In 1799 he succeeded Daubenton as professor of natural history in the College de France. In 1802 he became titular professor at the Jardin des Plantes; and in the same year he was appointed commissary of the Institute to accompany the inspectors general of public instruction. In this latter capacity he visited the south of France; but in the early part of 1803, he was chosen Permanent Secretary of the Department of Physical Sciences of the Academy, and he consequently abandoned the earlier appointment and returned to Paris. In 1806, he became a foreign member of the Royal Society.

He now devoted himself more especially to three lines of inquiry: (i) the structure and classification of the Mollusca; (ii) the comparative anatomy and systematic arrangement of the fishes; (iii) fossil mammals and reptiles and, secondarily, the osteology of living forms belonging to the same groups.

According to Sander Gilman's essay "Black Bodies, White Bodies: Toward an Iconography of Female Sexuality in Late Nineteenth-Century Art, Medicine, and Literature," when the deceased Saartjie Baartman (1789-1815), the so-called "Hottentot Venus," was exhibited in Paris after being displayed to the curiosity of the public in London, Cuvier and others scientists examined her. Georges Curvier presented Baartman's dissected labia before the Academie Royale de Medecine, in order to allow them "to see the nature of the labia." Curvier and his contemporaries concluded that Baartman's genitalia was physical proof of the African women's "primitive sexual appetite." Baartman's genitalia continued to be exhibited at La Musée de l'Homme, the institution to which Curvier belonged, long after her death.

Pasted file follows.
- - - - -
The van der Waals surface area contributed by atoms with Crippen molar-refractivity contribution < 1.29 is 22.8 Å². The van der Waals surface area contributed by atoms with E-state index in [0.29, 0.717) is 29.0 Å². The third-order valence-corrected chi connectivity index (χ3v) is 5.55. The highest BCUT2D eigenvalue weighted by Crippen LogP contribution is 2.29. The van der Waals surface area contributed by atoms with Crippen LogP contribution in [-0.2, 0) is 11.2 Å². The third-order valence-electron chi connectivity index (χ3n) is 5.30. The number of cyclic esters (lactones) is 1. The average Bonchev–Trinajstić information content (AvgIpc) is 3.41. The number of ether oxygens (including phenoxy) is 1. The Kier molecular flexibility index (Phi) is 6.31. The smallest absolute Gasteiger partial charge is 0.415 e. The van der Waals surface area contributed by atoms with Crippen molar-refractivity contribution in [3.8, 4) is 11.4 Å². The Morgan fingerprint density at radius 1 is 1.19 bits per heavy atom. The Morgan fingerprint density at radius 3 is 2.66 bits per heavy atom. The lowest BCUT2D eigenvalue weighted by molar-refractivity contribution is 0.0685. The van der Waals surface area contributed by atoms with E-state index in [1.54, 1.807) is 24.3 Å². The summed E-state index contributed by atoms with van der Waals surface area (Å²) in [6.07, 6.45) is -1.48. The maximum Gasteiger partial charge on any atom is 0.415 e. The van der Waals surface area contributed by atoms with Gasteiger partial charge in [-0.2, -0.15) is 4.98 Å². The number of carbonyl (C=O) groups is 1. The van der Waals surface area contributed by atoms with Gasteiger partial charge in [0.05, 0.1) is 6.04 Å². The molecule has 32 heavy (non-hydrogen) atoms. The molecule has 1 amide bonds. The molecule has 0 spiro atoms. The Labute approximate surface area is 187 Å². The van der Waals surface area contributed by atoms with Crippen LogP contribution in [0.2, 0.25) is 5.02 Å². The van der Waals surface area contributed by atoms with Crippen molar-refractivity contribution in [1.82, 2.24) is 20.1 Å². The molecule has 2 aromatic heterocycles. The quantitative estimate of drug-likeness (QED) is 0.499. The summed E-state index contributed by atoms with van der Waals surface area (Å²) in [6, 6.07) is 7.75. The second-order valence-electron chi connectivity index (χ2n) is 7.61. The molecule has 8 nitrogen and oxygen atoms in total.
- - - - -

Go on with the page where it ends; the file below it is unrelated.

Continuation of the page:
In 1821, Cuvier made what has been called his "Rash Dictum": he remarked that it was unlikely that any large animal remained undiscovered. Many such discoveries have been made since Cuvier's statement.

Scientific ideas and their impact

Extinction

At the time Cuvier presented his 1796 paper on living and fossil elephants, it was still widely believed that no species of animal had ever become extinct, because God's creation had been perfect. Authorities such as Buffon had claimed that fossils found in Europe of animals such as the wooly rhinoceros and mammoth were remains of animals still living in the tropics (ie rhinoceros and elephants), which had shifted out of Europe and Asia as the earth became cooler. Cuvier's early work demonstrated conclusively that this was not the case.

Catastrophism

Cuvier came to believe that most if not all the animal fossils he examined were remains of species that were now extinct. Near the end of his 1796 paper on living and fossil elephants he said:

All of these facts, consistent among themselves, and not opposed by any report, seem to me to prove the existence of a world previous to ours, destroyed by some kind of catastrophe.

This led Cuvier to become an active proponent of the geological school of thought called catastrophism that maintained that many of the geological features of the earth and the past history of life could be explained by catastrophic events that had caused the extinction of many species of animals. Over the course of his career Cuvier came to believe that there had not been a single catastrophe but several, resulting in a succession of different faunas. He wrote about these ideas many times, in particular he discussed them in great detail in the preliminary discourse (introduction) to a collection of his papers, Recherches sur les ossemens fossiles de quadrupèdes, on quadruped fossils published in 1812. The 'Preliminary Discourse' became very well known and unauthorized (and in the case of English not entirely accurate) translations were made into English, German and Italian. In 1826 Cuvier would publish a revised version under the name Discours sur les révolutions de la surface du globe.